Because most extant research on the link between AFCs and ADHD predates 1990, it is important to be aware of key developments that have taken place regarding ADHD since this research appeared. Since its first appearance in the Diagnostic and Statistical Manual of Mental Disorders (DSM), ADHD has become the most common cognitive, behavioral, and emotional disorder treated in children.63 ADHD was first included in the DSM in 1968 as “hyperkinetic disorder of childhood.” During the 1970s, the symptoms of inattention, impulsivity, and hyperactivity began to be recognized as core symptoms and integral to the disorder. However, not until 1980 was the disorder recategorized (DSM-III) as attention-deficit disorder with or without hyperactivity. With the DSM-III-R in 1987, criteria for diagnosis of the disorder required the presence of 8 of 14 symptoms related to the 3 core symptom clusters (inattention, impulsivity, hyperactivity) and onset before the age of 7 years.64 Currently, according to DSM-IV-TR criteria, a diagnosis of ADHD is made on the basis of developmentally inappropriate symptoms of inattention and/or hyperactivity-impulsivity. Three ADHD subtypes are recognized, including inattentive, hyperactive/impulsive, and a combined subtype. For a valid diagnosis of ADHD, there must be evidence of symptoms early in life (before the age of 7 years), symptoms must be pervasive across different settings, they must be persistent over time, and they must lead to clinically significant impairment in social, academic, or occupational functioning.65 Although not used in isolation to diagnose ADHD, rating scales have become useful for documenting symptoms and measuring responses to treatment. These scales have evolved along with our understanding of the disorder and changes in diagnostic requirements.66 Although there have been advances in the management of ADHD since the 1960s, no treatment study has had more impact than the landmark Multimodal Treatment Study of Children With ADHD (MTA).67,–,70 The MTA has evaluated the relative efficacy of the stimulant medication methylphenidate, behavioral treatment, and community-based care in the treatment of ADHD in children, which led the way in establishing methodologic standards in ADHD research. Many of the research standards established in the MTA are reflected in the model that we describe here.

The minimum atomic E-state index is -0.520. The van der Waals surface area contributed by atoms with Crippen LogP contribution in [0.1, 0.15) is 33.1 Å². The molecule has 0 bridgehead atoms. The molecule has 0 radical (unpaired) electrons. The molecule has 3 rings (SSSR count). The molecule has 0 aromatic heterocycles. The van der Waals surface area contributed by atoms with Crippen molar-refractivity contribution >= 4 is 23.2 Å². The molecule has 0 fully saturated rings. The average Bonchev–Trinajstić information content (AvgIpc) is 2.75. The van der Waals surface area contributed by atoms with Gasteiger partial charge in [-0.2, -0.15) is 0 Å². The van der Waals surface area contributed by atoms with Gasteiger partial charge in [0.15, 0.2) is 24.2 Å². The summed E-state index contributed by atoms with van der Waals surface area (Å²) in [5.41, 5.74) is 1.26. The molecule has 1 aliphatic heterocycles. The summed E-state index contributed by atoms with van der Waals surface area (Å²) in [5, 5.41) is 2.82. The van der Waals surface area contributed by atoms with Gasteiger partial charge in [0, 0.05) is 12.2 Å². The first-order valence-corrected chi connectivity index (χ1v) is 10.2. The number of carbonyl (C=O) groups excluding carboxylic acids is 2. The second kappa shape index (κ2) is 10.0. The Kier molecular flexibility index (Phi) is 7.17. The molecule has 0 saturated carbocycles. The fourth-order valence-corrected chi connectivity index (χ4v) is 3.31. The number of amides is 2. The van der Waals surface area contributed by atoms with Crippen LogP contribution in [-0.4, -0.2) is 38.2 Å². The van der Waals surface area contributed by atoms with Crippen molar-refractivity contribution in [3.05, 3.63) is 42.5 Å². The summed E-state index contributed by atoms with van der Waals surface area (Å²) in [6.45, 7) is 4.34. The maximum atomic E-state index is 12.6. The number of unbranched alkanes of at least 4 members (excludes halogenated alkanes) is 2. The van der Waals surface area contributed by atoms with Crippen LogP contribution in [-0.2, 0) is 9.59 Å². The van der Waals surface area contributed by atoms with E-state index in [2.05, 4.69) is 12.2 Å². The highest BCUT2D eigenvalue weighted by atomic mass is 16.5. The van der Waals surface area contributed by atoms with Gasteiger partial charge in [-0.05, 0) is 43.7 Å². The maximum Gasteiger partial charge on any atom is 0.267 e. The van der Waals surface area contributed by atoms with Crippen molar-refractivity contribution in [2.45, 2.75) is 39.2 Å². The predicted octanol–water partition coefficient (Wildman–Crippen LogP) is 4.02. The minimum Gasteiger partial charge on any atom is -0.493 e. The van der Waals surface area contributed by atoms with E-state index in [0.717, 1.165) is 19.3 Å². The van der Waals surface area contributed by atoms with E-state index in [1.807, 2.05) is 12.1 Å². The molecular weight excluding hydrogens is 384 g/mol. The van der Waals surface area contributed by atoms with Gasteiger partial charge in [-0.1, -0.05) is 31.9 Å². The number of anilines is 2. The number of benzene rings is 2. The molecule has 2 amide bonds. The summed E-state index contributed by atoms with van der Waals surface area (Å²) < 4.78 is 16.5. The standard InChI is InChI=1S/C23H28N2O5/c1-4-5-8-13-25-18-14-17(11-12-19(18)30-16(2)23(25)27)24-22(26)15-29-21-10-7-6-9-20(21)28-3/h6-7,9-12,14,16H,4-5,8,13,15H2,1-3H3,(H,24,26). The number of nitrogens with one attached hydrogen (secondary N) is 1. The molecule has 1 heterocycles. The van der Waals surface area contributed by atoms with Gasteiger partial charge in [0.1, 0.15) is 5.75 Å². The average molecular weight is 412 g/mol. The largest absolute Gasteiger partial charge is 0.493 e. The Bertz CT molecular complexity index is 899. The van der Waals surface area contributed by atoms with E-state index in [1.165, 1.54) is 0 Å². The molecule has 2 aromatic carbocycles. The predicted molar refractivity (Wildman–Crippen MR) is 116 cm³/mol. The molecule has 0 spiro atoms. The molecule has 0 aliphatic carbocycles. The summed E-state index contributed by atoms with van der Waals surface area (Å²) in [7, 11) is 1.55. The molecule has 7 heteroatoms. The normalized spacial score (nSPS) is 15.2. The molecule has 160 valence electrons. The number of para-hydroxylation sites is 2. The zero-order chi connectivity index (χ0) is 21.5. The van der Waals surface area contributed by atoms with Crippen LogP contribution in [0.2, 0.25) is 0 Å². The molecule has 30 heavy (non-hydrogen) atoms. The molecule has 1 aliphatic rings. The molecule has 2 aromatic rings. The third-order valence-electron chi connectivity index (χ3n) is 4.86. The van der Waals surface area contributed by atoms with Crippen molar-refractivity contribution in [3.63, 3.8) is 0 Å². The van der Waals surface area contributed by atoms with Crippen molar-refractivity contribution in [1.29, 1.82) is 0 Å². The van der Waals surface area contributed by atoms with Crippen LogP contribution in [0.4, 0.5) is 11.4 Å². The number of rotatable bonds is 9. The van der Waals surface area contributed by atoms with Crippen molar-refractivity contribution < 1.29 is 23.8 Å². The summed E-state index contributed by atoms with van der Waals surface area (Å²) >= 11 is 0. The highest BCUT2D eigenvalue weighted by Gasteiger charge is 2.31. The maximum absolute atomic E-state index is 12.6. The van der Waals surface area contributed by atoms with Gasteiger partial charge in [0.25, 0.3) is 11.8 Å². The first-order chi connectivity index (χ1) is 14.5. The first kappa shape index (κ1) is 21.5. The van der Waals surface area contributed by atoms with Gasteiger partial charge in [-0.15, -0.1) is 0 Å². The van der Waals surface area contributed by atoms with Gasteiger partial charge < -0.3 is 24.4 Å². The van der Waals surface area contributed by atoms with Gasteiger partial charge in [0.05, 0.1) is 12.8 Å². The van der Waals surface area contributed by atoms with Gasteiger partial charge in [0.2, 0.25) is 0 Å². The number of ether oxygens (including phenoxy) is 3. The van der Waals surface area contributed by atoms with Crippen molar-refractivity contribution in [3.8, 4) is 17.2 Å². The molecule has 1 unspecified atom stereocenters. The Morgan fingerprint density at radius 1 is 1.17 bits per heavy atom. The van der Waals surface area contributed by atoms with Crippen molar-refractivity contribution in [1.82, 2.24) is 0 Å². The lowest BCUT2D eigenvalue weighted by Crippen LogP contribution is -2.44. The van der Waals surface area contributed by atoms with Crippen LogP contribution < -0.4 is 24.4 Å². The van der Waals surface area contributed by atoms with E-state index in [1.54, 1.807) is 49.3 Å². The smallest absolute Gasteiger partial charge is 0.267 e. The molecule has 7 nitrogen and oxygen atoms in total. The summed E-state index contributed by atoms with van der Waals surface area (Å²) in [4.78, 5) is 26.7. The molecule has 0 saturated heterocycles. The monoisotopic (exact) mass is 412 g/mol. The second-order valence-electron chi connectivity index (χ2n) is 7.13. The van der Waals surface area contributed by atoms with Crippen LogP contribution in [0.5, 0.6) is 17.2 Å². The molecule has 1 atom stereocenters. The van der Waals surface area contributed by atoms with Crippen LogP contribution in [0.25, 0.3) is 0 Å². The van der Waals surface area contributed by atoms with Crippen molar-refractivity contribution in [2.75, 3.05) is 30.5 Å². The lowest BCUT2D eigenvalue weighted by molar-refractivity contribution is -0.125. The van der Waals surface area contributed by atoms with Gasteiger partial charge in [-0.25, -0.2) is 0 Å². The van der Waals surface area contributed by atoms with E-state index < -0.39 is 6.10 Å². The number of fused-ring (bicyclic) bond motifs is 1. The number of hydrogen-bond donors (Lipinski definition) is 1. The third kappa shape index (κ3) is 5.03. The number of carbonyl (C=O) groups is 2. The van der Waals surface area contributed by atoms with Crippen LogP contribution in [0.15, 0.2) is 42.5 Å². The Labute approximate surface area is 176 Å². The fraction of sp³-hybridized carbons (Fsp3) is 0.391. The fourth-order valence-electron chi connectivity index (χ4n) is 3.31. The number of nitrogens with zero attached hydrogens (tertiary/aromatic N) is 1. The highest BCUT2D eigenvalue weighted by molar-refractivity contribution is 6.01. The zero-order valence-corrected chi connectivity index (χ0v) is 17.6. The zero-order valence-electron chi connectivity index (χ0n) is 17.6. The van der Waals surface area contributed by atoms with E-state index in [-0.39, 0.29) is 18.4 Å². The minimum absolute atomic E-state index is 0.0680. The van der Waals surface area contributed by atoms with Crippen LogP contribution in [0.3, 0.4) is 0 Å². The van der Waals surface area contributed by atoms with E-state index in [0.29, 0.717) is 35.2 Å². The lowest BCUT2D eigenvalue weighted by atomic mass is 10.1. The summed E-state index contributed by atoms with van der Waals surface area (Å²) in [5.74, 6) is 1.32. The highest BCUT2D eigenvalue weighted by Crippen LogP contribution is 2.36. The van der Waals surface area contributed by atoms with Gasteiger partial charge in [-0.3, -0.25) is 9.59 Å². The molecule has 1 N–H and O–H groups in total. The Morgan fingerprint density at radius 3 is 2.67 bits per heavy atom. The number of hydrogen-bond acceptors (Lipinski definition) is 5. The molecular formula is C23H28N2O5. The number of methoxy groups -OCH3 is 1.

PROPOSED MODEL RESEARCH METHODOLOGY
The objective of our model research methodology is to identify and address key considerations in the design of research projects that examine associations between AFCs and ADHD. It is our hope that results from such projects will inform food-policy decisions that affect children with ADHD.
Specifying the Research Question
Our research model is intended to address specific questions that concern the relationship between AFCs and ADHD. The primary research question for our model is whether consumption of dietary AFCs is associated with changes in ADHD symptoms and functioning in children with ADHD. An important secondary question is whether consumption of AFCs is associated with the occurrence of ADHD symptoms in typically developing control subjects.
In any research project, it is important to ensure freedom from real or perceived biases.71 Therefore, all funding sources must be clearly identified, and assurances that the study design and methods are appropriate for addressing the research question(s) in an unbiased manner must be made.